The next four months were some of the hardest in my entire career; I filed a grievance against you, writing each sentence with as much care as I could to ensure that I never devolved into blame or rage. I withdrew the grievance after you went to the office manager's home (where she was taking a doctor-ordered sick leave - the office environment was that toxic) and told her to pass a threat on to me that you would take legal action if I continued with the grievance. I met with the HR manager, the owner of a temporary services firm, and some wise friends; all of whom counseled me to let it go and move on. At the end of those four months, I started another job within the company where the new supervisor was told during the background check that bad things had happened that weren't my fault. That job didn't work out very well, but the next one did and lasted 15 years, ending only with the recent reorganization in which I was told repeatedly that I was valued for my knowledge, work ethic, and friendliness.

There is something I want to say to you right now that I could not have said then or until some time in the last few years: You were right. From my late 20s through my early 30s, I went through a phase where I behaved as though the world was simply set up wrong, that I knew how it should be fixed, and that anyone who didn't agree with me was a horrible human being. I not only behaved this way, I mostly thought this way. Going through the crucible of those years in which several jobs in a row went awry and in which personal relationships went in wrong directions transformed me. The piece of metal that emerged from the fire of those years had been tempered, polished, and its edges rounded.

The person who showed up at my current workplace 15 years ago was a far different person than had shown up in your workplace several years earlier, and the person I have become in the course of this job is more different still. Fifteen years ago, I was still a large, open wound, full of pain and self-doubt; and I was very willing to concede how little I knew. Over the last 15 years, I have grown into a tolerant, kind, and decent human being. I am not sure if the person I was when I worked for you would recognize the current version of me; but I do think she would say something like, "That's who I want to be when I grow up." Nearly losing everything and having to take a hard look at myself, my behavior, and my basic stance toward life was a terrible and difficult experience.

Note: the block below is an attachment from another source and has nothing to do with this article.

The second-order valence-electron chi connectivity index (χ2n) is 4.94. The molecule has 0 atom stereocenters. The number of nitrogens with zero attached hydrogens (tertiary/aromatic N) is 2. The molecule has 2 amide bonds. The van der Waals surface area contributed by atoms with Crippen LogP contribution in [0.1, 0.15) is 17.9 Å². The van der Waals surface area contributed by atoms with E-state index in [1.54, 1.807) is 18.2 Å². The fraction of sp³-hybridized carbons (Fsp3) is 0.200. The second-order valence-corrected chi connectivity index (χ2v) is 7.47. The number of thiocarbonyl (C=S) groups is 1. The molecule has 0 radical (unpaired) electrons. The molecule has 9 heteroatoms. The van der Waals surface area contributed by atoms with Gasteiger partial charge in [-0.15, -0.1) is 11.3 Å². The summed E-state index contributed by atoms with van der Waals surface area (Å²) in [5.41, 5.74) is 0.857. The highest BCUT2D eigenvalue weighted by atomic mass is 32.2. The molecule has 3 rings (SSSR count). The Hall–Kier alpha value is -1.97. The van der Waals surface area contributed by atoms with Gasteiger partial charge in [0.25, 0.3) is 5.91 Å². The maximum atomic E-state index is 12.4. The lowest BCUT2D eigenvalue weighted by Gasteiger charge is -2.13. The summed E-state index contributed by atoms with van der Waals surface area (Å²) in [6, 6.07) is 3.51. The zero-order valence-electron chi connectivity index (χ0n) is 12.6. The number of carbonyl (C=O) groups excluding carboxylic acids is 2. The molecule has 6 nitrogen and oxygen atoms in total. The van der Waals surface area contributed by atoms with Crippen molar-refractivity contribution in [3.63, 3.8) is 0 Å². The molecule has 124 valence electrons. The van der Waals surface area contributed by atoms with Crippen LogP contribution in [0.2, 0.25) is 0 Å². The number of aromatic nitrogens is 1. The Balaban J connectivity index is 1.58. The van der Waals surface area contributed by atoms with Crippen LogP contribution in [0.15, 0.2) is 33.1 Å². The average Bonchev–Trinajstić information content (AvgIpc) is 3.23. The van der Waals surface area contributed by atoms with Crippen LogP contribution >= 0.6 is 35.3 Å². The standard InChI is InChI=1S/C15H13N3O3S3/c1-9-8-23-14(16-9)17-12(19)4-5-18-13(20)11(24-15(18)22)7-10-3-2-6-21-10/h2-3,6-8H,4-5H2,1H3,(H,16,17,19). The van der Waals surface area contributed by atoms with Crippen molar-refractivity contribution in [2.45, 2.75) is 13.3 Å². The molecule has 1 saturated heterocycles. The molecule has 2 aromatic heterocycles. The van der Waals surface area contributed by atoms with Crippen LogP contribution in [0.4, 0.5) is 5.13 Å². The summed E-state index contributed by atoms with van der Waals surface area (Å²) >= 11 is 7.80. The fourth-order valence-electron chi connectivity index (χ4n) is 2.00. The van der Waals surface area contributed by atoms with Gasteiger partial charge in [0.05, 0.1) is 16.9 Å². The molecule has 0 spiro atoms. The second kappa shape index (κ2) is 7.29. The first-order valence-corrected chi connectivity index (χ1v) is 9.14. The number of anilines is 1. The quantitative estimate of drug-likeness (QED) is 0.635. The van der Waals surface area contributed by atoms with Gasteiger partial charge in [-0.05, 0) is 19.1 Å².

Please know that I wish you well. Perhaps one day, we will bump into each other and we will converse, and the years will be rubbed away and all that will remain is a sense of, "I used to know this person, back in the day." Peace.

Friday, April 8, 2011

Stacey Schiff, Erin McKean, Laura Kasischke, and Connie Willis

Over the last couple of weeks, I have read four books: Stacey Schiff's Cleopatra: A Life, Erin McKean's The Secret Lives of Dresses, Laura Kasischke's In a Perfect World (link is to a podcast), and Connie Willis' To Say Nothing of the Dog.

Quick notes about each of these:

I read Cleopatra solely because it was the book picked by my book club this time around. I had no interest in the period, the people involved, or the general topic. I know this marks me as an uneducated hick, but there you are. The book is carefully researched, written in a lively fashion with careful notes about what is known, what is hinted at, and what is merely speculated. If you are interested in the period, the people, and/or the general topic, this book is very much worth your time. I found it tedious, but I know that much of that feeling probably had more to do with everything that was going on around me in real life, and that this was "assigned" reading.